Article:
In this case, when the client consulted Morgan, the furnaces of the client had been in use for a decade, and were lined to a depth of 200 mm (8”) with refractory ceramic fiber (RCF) 1260°C (2,300°F) blanket (25 mm or 1”) and RCF 1,430°C (2,606°F) modules (175 mm or 7”). Apart from being unproductive, these units had extremely high skin temperatures that workers protection had become a concern. The linings of the furnace also revealed widespread deterioration.
The client requested that Morgan measured the level of degradation in the lining, and based on that created a new lining solution that would decrease the casing temperature and optimize efficiency. The new lining depth was meant to not increase the thickness of that already in place.
Testing by Morgan revealed that the linings of the furnace had degraded by about 35-40%, and that the average temperature was X03=123°C (253°F). Therefore, Morgan recommended a complete re-lining of the furnaces, and provided the following solutions for the client to select from:
Solution A: RCF 1430°C (2,606°F) Pyro-Bloc modules 240 kg/m3 (15 lb/ft3) 175 mm (7”) and RCF 1260°C (2,300°F) Cerablanket 128 kg/m3 25 mm (1”).
Solution B: RCF 1430°C (2,606°F) Pyro-Bloc modules 240 kg/m3 (15 lb/ft3) 175 mm (7”) and microporous board 1000°C (1,832°F) at a thickness of 25 mm (1”).
Morgan prepared a number of solutions as the client was initially skeptical about utilizing microporous materials to line the furnaces. It was decided in the first phase that only two furnaces would be lined, with one microporous insulation and that the design for the other units would be informed by the in-field outcomes from the first two furnaces.
According to the customer’s needs, both of the planned solutions stuck to a lining thickness of 200 mm (8”). In the field, for Solution A the average temperature in area X03=104°C (219°F) while for Solution B, the average temperature in area X03=82°C (180°F).
Based on this, the client opted to re-line all of the other furnaces using microporous products, as this decreased the casing temperature by an average of 41°C (106°F). Eventually, this method was used to re-line all of the crackers. Advanced materials not only play an important role in furnace insulation, they can also assist in overcoming problems in areas that have conventionally been difficult to insulate. For example, burner blocks and side walls have frequently been lined with refractory castables and IFB, but the former present thermal shock problems, in the midst of other problems.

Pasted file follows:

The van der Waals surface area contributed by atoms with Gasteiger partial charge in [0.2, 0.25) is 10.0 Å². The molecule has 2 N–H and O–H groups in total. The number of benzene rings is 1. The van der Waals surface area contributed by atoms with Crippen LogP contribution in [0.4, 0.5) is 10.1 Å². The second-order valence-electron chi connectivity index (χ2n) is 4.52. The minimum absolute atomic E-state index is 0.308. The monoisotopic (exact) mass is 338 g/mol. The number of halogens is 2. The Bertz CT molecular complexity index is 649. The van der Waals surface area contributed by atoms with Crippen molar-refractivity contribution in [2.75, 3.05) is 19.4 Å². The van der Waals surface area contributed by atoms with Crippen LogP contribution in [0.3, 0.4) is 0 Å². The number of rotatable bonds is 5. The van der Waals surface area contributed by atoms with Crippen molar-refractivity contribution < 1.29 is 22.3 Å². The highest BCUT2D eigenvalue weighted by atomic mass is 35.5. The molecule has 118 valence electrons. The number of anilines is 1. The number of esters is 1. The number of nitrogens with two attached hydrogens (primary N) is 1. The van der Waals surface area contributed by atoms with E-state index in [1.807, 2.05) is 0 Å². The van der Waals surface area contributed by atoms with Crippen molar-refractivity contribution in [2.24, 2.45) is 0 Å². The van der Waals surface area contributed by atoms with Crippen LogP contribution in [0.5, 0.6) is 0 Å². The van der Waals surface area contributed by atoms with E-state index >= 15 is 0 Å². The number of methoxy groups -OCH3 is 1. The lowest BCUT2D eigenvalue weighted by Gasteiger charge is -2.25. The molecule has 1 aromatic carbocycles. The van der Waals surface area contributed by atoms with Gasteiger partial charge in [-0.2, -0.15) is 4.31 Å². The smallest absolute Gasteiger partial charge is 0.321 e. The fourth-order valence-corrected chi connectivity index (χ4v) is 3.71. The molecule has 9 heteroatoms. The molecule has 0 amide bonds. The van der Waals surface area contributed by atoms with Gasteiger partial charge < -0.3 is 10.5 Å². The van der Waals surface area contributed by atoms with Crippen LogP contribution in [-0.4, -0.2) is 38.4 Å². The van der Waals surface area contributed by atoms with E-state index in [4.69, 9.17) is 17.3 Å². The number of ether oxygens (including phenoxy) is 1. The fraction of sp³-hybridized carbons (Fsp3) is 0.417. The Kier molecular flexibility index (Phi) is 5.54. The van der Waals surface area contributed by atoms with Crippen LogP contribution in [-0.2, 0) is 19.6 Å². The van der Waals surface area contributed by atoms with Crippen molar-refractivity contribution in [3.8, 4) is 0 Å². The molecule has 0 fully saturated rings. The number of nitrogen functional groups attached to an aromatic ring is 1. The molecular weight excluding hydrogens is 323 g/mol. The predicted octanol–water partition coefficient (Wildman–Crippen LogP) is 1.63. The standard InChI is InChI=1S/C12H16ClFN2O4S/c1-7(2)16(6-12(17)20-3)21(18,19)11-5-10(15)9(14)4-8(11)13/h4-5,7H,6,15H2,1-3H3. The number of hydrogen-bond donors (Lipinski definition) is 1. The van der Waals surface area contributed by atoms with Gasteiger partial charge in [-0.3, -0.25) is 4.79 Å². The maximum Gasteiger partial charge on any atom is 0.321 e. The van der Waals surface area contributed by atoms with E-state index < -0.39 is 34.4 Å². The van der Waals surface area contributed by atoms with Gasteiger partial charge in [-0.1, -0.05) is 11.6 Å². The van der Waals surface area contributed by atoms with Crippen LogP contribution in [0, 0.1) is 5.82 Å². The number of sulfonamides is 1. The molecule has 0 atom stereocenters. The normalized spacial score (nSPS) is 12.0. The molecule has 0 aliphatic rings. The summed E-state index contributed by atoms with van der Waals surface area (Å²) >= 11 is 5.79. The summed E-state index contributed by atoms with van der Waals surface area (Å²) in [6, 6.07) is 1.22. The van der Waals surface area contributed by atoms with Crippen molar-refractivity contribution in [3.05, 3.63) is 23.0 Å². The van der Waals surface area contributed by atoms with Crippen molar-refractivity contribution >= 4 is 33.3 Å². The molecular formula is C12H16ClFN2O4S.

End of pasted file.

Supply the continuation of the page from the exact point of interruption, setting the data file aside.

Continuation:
One solution is to restore the IFB with fiber, but when this is performed the castable burner blocks can result in issues due to thermal shock and extreme weight to the surrounding lining. This can be resolved with the use of the high density (240 kg/m3 or 15 lb/ft3) high temperature fiber (2600°F grade) as burner blocks. While this practice was once assumed to be highly hazardous, the flame pattern of the flat flame burner is ideal for a fiber burner block. With similar fiber materials, the adjoining wall is much easier to design and prevent probable hot spots.
Ceramic fiber modules provide a good solution here: although once thought to be hazardous in this setting, in reality high density monolithic ceramic fiber modules prevent the issues linked with castables, and transmit considerably less heat than brick or castables. They can also be retro-fitted to several burners.
High density monolithic modules 192- 240 kg/m3 (12-15 lb/ft3), which compress in all four directions, can also be applied to line tricky areas such as corners and arches. These modules are ideal for application in convection sections, but care must be taken to not steam clean the tubes, which can damage the lining.
Calculating the Benefits
The chemical processing and petrochemical sectors have obviously benefited from the development of lightweight and highly convenient heaters linings. However, with these developments, a new challenge has come up – that of comparing the available thermal insulation options and making a selection from amongst them that will improve the safety profile, productivity, efficiency, and revenue of the company.
The case study discussed here clearly indicates the way advanced thermal insulating materials can be used to transform thinner, older insulation designs to match the current requirements for energy savings and lining longevity, resulting in better furnace dependability, better bottom line, and a safer working environment.
Products such as IFB, lightweight microporous insulation, and monolithic fiber logs can all aid in altering the results in terms of finance and operation. However, in any heater or furnace re-lining project all options should be cautiously considered and factors such as heat loss, temperature, operating conditions, and energy consumption should be taken into account, so as to make an ideal choice of insulation and guarantee the best possible outcomes alongside optimized furnace consistency.
This information has been sourced, reviewed and adapted from materials provided by Morgan Advanced Materials.
For more information on this source please visit Morgan Advanced Materials.